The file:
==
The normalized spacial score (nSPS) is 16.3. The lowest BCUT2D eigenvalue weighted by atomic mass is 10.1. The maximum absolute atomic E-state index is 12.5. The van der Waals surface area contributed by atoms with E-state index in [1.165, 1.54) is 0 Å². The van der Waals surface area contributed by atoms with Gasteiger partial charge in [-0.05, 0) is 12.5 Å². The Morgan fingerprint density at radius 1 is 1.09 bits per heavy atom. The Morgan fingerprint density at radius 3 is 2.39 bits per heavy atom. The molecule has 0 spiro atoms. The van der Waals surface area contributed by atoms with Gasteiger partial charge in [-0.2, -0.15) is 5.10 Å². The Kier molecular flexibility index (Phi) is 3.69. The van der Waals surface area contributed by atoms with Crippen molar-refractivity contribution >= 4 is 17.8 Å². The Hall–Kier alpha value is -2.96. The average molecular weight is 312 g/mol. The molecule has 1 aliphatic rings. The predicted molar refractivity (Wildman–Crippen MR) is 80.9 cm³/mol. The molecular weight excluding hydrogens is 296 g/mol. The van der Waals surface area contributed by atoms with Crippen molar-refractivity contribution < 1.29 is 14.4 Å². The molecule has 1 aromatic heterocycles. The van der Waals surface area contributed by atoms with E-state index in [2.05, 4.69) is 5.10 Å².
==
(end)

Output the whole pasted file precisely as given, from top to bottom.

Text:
The normalized spacial score (nSPS) is 16.3. The lowest BCUT2D eigenvalue weighted by atomic mass is 10.1. The maximum absolute atomic E-state index is 12.5. The van der Waals surface area contributed by atoms with E-state index in [1.165, 1.54) is 0 Å². The van der Waals surface area contributed by atoms with Gasteiger partial charge in [-0.05, 0) is 12.5 Å². The Morgan fingerprint density at radius 1 is 1.09 bits per heavy atom. The Morgan fingerprint density at radius 3 is 2.39 bits per heavy atom. The molecule has 0 spiro atoms. The van der Waals surface area contributed by atoms with Gasteiger partial charge in [-0.2, -0.15) is 5.10 Å². The Kier molecular flexibility index (Phi) is 3.69. The van der Waals surface area contributed by atoms with Crippen molar-refractivity contribution >= 4 is 17.8 Å². The Hall–Kier alpha value is -2.96. The average molecular weight is 312 g/mol. The molecule has 1 aliphatic rings. The predicted molar refractivity (Wildman–Crippen MR) is 80.9 cm³/mol. The molecular weight excluding hydrogens is 296 g/mol. The van der Waals surface area contributed by atoms with Crippen molar-refractivity contribution < 1.29 is 14.4 Å². The molecule has 1 aromatic heterocycles. The van der Waals surface area contributed by atoms with E-state index in [2.05, 4.69) is 5.10 Å².